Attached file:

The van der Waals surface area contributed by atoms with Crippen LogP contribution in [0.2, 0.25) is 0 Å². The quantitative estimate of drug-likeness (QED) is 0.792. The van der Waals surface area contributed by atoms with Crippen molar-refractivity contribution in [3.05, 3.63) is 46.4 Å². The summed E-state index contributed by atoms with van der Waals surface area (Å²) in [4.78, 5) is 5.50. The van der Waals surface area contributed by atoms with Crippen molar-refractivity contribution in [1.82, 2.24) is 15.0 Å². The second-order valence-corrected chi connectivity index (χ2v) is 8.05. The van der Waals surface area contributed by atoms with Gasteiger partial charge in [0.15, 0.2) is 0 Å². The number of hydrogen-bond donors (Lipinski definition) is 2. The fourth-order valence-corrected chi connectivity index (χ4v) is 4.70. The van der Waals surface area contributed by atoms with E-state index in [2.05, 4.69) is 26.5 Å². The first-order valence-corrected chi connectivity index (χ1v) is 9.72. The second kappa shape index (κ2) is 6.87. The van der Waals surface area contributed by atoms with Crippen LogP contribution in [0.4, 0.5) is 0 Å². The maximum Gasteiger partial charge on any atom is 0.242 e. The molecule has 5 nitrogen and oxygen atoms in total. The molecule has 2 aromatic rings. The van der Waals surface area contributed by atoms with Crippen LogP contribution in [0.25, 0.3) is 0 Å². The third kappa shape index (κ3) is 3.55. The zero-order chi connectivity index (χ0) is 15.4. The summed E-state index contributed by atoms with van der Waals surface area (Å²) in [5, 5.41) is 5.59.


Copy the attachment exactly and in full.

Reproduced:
The van der Waals surface area contributed by atoms with Crippen LogP contribution in [0.2, 0.25) is 0 Å². The quantitative estimate of drug-likeness (QED) is 0.792. The van der Waals surface area contributed by atoms with Crippen molar-refractivity contribution in [3.05, 3.63) is 46.4 Å². The summed E-state index contributed by atoms with van der Waals surface area (Å²) in [4.78, 5) is 5.50. The van der Waals surface area contributed by atoms with Crippen molar-refractivity contribution in [1.82, 2.24) is 15.0 Å². The second-order valence-corrected chi connectivity index (χ2v) is 8.05. The van der Waals surface area contributed by atoms with Gasteiger partial charge in [0.15, 0.2) is 0 Å². The number of hydrogen-bond donors (Lipinski definition) is 2. The fourth-order valence-corrected chi connectivity index (χ4v) is 4.70. The van der Waals surface area contributed by atoms with E-state index in [2.05, 4.69) is 26.5 Å². The first-order valence-corrected chi connectivity index (χ1v) is 9.72. The second kappa shape index (κ2) is 6.87. The van der Waals surface area contributed by atoms with Crippen LogP contribution in [0.4, 0.5) is 0 Å². The maximum Gasteiger partial charge on any atom is 0.242 e. The molecule has 5 nitrogen and oxygen atoms in total. The molecule has 2 aromatic rings. The van der Waals surface area contributed by atoms with Crippen LogP contribution in [0.25, 0.3) is 0 Å². The third kappa shape index (κ3) is 3.55. The zero-order chi connectivity index (χ0) is 15.4. The summed E-state index contributed by atoms with van der Waals surface area (Å²) in [5, 5.41) is 5.59.